Flatbed Report: A turning point for housing construction is finally on the horizon

On top of the solid report on mortgage volume earlier today comes another hopeful report from the construction industry. The National Association of Home Builders (NAHB) says builder confidence in the new home market has improved for the first time in January after 12 straight months of declines. According to NAHB’s chief economist Robert Dietz, “an increase which was due in part to a modest drop in interest rates; however, builder sentiment remains in the bearish territory as builders continue to grapple with elevated construction costs, building material supply chain disruptions, and challenging affordability conditions. The rise in builder sentiment also means that cycle lows for permits and starts are likely near, and a rebound for the single-family home building sector could be underway later in 2023.” 

NAHB forecasts that single-family starts in 2023 will still be lower than in 2022, but in what could be good news for flatbed carriers, a turning point for housing is finally on the horizon. In addition to builder sentiment improving, December’s single-family housing starts rebounded to 909,000 units, an increase of 11.3% m/m but still 294,000 fewer than in December 2021. Comparing total single-family housing starts for the calendar year, 1.4m fewer homes were started in 2022 compared to 2021. That’s the equivalent of approximately 280,000 fewer truckloads over the entire year. Single-family building permits, a leading indicator of flatbed demand, declined 6.5% m/m and ended the year 35% lower than in December 2021.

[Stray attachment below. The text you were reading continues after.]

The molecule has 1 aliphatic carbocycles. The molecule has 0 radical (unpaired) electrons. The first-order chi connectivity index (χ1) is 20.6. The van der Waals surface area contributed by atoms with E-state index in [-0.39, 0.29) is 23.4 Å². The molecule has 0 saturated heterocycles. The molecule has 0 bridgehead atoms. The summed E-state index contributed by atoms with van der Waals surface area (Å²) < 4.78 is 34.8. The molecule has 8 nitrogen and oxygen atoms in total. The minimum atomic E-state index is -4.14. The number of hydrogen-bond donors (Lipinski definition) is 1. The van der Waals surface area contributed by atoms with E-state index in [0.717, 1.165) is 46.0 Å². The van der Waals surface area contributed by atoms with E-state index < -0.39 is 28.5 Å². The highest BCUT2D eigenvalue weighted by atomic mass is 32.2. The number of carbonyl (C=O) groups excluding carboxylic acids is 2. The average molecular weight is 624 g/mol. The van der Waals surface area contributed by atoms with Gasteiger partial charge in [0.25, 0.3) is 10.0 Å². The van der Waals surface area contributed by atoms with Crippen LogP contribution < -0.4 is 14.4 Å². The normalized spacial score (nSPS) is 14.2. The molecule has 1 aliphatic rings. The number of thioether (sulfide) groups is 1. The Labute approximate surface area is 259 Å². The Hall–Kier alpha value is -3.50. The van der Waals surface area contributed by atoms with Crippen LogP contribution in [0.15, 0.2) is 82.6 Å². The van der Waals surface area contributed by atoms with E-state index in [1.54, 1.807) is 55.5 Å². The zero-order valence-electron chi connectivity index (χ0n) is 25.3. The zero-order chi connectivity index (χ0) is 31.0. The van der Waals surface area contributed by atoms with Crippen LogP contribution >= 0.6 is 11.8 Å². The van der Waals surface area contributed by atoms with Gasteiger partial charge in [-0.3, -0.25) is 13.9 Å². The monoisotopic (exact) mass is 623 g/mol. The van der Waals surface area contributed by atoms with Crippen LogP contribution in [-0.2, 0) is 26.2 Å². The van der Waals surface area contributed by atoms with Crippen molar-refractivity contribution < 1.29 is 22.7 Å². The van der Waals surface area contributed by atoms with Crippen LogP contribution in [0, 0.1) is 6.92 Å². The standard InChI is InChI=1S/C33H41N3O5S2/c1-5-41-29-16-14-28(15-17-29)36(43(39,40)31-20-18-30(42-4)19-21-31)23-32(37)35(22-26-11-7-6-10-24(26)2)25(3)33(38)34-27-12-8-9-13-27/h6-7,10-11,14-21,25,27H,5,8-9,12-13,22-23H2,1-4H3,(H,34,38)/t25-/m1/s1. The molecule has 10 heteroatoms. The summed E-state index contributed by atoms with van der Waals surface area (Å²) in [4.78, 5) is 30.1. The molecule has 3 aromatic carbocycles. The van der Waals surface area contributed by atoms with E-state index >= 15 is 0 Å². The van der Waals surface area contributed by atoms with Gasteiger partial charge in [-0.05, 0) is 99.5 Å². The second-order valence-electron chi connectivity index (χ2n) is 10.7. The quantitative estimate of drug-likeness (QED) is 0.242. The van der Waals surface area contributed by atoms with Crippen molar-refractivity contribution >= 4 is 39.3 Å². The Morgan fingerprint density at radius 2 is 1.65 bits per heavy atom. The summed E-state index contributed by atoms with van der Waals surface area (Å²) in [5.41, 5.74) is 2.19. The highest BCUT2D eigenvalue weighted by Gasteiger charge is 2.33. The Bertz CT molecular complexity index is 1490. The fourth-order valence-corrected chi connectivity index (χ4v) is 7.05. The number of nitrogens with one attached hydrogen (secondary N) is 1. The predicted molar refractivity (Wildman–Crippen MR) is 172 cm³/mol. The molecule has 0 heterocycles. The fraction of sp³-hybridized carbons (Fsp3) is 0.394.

Market Watch

All rates cited below exclude fuel surcharges unless otherwise noted.

Flatbed capacity tightened in Florida last week following a surge in load posts, which increased by 59% w/w. Outbound flatbed linehaul rates increased by $0.24/mile to $1.61/mile, driven by solid gains in the Tallahassee market, where rates jumped to $2.69/mile. Demand was strong for loads to Lakeland, which were paying $3.11/mile or $0.11/mile higher than the previous year, and on the Miami lane, where rates were up slightly to $2.55/mile.

Even though Oregon state rates were flat at $2.43/mile last week, solid gains were reported in the Portland market, where rates increased by $0.09/mile to $2.53/mile. In nearby Medford, load posts were up 11% w/w, but with sufficient available capacity, linehaul rates for outbound loads dropped by $0.13/mile to $2.33/mile last week. In Los Angeles and San Diego flatbed markets, load posts increased by 4% w/w, with spot rates increasing by $0.09/mile to $1.95/mile. Los Angeles outbound loads to Las Vegas and Phoenix were at 12-month lows of $2.65/mile and $2.69/mile, respectively, last week. 

In Prince George, British Columbia market, load post surged last week, driven by high volumes shipped to Stockton, CA. Loads on this 1,400-mile haul were at a 12-month high of $2.90/mile, which is $0.73/mile higher than in December and the same time last year. 

Load-to-Truck Ratio (LTR)

Flatbed load posts are currently at the lowest level in seven years, in stark contrast to the previous year’s flurry of activity, where volumes were almost five times higher. Load posts are 53% lower than the six-year average for Week 3 of the shipping year, and with carrier equipment posts also at their highest level in seven years, it was no surprise to see the last week’s load-to-truck (LTR) ratio at 11.19, the lowest since 2016. 

Spot Rates

Flatbed national average linehaul rates at $2.10/mile are $0.58/mile lower y/y following last week’s $0.03/mile decrease. Flatbed rates continued to track closely with the 2018 market and were within a penny-per-mile the previous week and $0.20/mile higher than in pre-pandemic years for Week 3 of the shipping year.

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